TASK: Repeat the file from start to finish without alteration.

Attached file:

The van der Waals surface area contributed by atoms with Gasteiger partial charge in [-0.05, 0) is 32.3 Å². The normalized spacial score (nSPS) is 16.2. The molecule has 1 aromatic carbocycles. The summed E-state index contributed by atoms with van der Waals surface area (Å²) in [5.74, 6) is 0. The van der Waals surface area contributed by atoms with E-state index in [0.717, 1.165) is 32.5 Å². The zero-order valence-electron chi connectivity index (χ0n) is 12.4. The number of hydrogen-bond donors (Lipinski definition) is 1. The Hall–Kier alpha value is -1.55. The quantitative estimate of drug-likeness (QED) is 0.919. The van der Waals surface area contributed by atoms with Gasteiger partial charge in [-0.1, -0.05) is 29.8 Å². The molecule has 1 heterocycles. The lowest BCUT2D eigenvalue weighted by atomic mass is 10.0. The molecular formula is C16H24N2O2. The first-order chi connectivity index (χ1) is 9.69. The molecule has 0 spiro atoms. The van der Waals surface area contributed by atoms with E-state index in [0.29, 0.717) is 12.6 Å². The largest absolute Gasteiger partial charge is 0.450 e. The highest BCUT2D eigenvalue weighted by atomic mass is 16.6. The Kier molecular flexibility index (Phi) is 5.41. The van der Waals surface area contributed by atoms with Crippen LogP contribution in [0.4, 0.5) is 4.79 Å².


The van der Waals surface area contributed by atoms with Gasteiger partial charge in [-0.05, 0) is 32.3 Å². The normalized spacial score (nSPS) is 16.2. The molecule has 1 aromatic carbocycles. The summed E-state index contributed by atoms with van der Waals surface area (Å²) in [5.74, 6) is 0. The van der Waals surface area contributed by atoms with E-state index in [0.717, 1.165) is 32.5 Å². The zero-order valence-electron chi connectivity index (χ0n) is 12.4. The number of hydrogen-bond donors (Lipinski definition) is 1. The Hall–Kier alpha value is -1.55. The quantitative estimate of drug-likeness (QED) is 0.919. The van der Waals surface area contributed by atoms with Gasteiger partial charge in [-0.1, -0.05) is 29.8 Å². The molecule has 1 heterocycles. The lowest BCUT2D eigenvalue weighted by atomic mass is 10.0. The molecular formula is C16H24N2O2. The first-order chi connectivity index (χ1) is 9.69. The molecule has 0 spiro atoms. The van der Waals surface area contributed by atoms with E-state index in [0.29, 0.717) is 12.6 Å². The largest absolute Gasteiger partial charge is 0.450 e. The highest BCUT2D eigenvalue weighted by atomic mass is 16.6. The Kier molecular flexibility index (Phi) is 5.41. The van der Waals surface area contributed by atoms with Crippen LogP contribution in [0.4, 0.5) is 4.79 Å².